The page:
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Aging Ment Health. 2017 Nov 7:1-9. doi: 10.1080/13607863.2017.1396581. [Epub ahead of print]

Functions of reminiscence in later life: Predicting change in the physical and mental health of older adults over time.

Author information

1
a IRMACS Centre , Simon Fraser University , Burnaby (BC) , Canada.
2
b School of Psychology , University of Ottawa , Ottawa (ON) , Canada.
3
c Gerontology Research Centre , Simon Fraser University , Vancouver (BC) , Canada.
4
d Department of Public Health and Center for Multidisciplinary Research On Aging , Ben-Gurion University of the Negev , Be'er Sheva Israel.

Abstract

OBJECTIVE:

Research has repeatedly shown that reminiscence affects the mental health and well-being of older adults contemporaneously and over time. Cross-sectional research also points to a link between reminiscence and physical health. The direction of this relationship is unclear, however. Does physical health affect how and why older adults think of themselves in the past? Or conversely, do various functions of reminiscence affect both mental and physical health now, and in future?

METHODS:

Online responses were collected from a primarily Canadian sample of 411 older adults at three time points, separated by eight months on average. Participants responded to the Reminiscence Functions Scale at baseline and reported their health conditions, perceived state of health, life satisfaction, and psychological distress at subsequent points of measurement. A structural equation model was computed to identify direct and indirect associations between reminiscence functions and health over time.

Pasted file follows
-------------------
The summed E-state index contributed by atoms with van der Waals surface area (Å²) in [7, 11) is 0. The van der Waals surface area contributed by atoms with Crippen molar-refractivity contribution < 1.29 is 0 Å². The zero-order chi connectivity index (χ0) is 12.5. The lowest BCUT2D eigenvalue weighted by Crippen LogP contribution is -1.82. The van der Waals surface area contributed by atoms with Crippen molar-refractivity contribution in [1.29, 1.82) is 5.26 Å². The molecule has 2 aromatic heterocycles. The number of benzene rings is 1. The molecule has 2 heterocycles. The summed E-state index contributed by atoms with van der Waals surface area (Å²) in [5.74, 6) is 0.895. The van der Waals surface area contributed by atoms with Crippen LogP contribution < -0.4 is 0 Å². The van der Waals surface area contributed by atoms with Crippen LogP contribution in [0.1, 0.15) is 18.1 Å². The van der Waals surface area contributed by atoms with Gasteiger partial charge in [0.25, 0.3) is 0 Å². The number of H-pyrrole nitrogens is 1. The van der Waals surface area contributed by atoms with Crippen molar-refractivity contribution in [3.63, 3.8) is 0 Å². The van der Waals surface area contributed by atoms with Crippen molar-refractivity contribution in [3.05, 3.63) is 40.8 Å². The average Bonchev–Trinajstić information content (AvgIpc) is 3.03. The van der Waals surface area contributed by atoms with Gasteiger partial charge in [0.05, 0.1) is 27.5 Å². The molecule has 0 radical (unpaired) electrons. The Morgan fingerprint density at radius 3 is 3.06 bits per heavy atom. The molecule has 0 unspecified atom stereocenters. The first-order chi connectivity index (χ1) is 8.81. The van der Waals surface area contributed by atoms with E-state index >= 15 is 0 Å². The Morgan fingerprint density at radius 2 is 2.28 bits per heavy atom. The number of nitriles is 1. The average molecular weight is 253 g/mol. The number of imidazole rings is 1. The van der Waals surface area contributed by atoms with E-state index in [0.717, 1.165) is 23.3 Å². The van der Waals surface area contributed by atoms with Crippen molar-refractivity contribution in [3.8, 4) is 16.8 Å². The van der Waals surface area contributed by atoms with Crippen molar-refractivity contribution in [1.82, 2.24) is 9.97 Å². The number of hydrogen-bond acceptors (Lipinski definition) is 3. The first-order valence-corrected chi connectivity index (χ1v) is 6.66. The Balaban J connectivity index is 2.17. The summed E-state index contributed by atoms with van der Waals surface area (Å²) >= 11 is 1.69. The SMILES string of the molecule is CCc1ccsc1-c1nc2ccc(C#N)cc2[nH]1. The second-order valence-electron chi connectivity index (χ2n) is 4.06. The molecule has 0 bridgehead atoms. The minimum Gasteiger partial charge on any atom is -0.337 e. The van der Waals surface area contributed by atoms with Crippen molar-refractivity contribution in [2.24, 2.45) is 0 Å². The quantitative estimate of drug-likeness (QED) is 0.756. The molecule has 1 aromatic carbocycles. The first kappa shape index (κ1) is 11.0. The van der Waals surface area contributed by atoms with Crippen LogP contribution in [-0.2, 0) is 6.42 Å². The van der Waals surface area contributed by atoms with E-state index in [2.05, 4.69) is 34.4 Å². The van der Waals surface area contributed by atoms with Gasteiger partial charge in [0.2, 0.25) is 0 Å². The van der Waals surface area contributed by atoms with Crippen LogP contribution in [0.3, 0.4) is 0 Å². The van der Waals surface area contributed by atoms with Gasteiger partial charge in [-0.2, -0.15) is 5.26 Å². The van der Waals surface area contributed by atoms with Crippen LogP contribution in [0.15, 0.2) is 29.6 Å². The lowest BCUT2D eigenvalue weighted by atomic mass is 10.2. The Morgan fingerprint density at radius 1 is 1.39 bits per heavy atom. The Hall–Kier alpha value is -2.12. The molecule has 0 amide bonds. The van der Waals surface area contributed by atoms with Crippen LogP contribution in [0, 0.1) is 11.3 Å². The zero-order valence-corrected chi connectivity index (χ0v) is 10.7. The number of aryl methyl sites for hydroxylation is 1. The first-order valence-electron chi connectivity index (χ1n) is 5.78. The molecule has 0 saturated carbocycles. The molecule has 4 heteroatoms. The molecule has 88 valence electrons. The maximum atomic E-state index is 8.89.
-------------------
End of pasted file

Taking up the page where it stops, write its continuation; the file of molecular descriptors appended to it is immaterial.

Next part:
RESULTS:

Self-negative reminiscence functions at baseline (T1) predicted physical health 8 months later (T2), whereas self-positive reminiscence functions at T1 predicted both physical health and psychological distress at T2. The associations among self-positive functions and subsequent physical and mental health were maintained over time. Additionally, longitudinal crossover was observed in which psychological distress at T2 predicted physical health at T3, controlling for physical and mental health at T2.

CONCLUSIONS:

Findings confirm longitudinal associations among reminiscence functions and subsequent indicators of health. For older adults, this extends to both physical and mental health. Future research should examine the physiological mechanisms by which autobiographical memory affects health over time.

KEYWORDS:

Anxiety; depressive symptoms; life satisfaction; physical health; psychological distress; reminiscence functions; structural equation modeling

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